Plasma damaging process of porous ultra-low-k dielectrics and dielectric repair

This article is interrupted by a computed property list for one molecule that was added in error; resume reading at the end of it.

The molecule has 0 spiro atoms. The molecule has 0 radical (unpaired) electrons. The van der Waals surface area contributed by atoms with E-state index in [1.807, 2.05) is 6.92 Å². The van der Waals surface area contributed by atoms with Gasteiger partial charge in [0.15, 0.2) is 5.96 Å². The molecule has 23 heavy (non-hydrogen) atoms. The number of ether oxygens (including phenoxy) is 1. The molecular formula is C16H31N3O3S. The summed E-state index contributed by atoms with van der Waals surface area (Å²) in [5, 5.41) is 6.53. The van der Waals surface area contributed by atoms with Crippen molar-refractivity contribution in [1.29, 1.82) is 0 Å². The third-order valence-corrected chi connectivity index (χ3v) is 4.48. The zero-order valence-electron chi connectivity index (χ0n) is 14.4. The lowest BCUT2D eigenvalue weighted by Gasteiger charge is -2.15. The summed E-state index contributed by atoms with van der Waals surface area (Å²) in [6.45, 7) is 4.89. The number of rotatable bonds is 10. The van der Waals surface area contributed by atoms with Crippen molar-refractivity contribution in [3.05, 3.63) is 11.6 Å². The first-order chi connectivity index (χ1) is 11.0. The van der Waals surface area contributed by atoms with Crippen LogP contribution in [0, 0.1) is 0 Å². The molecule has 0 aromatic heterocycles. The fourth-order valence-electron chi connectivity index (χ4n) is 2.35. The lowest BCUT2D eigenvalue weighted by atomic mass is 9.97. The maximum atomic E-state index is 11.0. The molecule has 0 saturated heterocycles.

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The Ultra-low-k material is required to reduce the RC time delay in the integrated circuits. However, the integration of the porous low-k material into the on-chip interconnects was impeded by the plasma induced damage during etching and photoresist stripping processes. This dissertation aims to study the mechanism of plasma damage to porous ultra-low-k dielectrics with the objective to minimize the damage and to develop methods and processes to restore the low-k dielectric after the plasma damage. First, the plasma etching induced surface roughening was studied on blanket porous SiCOH films in the fluorocarbon based plasma. Substantial surface roughening was found in the low polymerization region, where the surface roughening process was initiated by the unevenly distribution of surface fluorocarbon polymers in the pore structure and enhanced by ion induced surface densification. With oxygen addition, the surface densification layer increased the radial diffusion rate difference between the top and the bottom of the pits, resulting in further increase of the surface roughness. The best process optimization was found at a "threshold point" where the surface polymerization level is just high enough to suppress the roughness initiation. The second part of this dissertation investigates the mechanism of the oxygen plasma damaging process. The roles of plasma constituents (i.e. ions, radicals and photons with different wavelengths) were differentiated by an on-wafer filter system. Oxygen radical was identified as the most critical and its damage effect was enhanced by photons with wavelength smaller than 185nm. The oxygen radical kinetics in the porous structure of low-k, including diffusion, reaction and recombination, was described analytically with a plasma altered layer model and then simulated with a Monte Carlo computational method, which give guidelines to minimize the damage. The analytical model of oxygen radical kinetic process is also used to investigate the oxygen plasma damage to patterned low-k structure, which is confirmed by experiments. Finally, the dielectric recovery was studied using silylation and UV broadband thermal treatment, both individually and in combination. After both vapor and supercritical CO₂ silylation, surface carbon and hydrophobicity were partially recovered. However, the recovery effect was limited to the surface. In comparison, UV treatment can effectively remove water from the bulk of the damaged film and consolidate the silanol bonds with the help of thermal activation. The combination of UV and silylation treatments is more effectively for dielectric recovery than UV or silylation alone. The "UV first" treatment provided a better recovery in sequential processes. Under the same conditions, simultaneous treatments by silylation and UV irradiation achieved better bulk and surface recovery than the sequential process.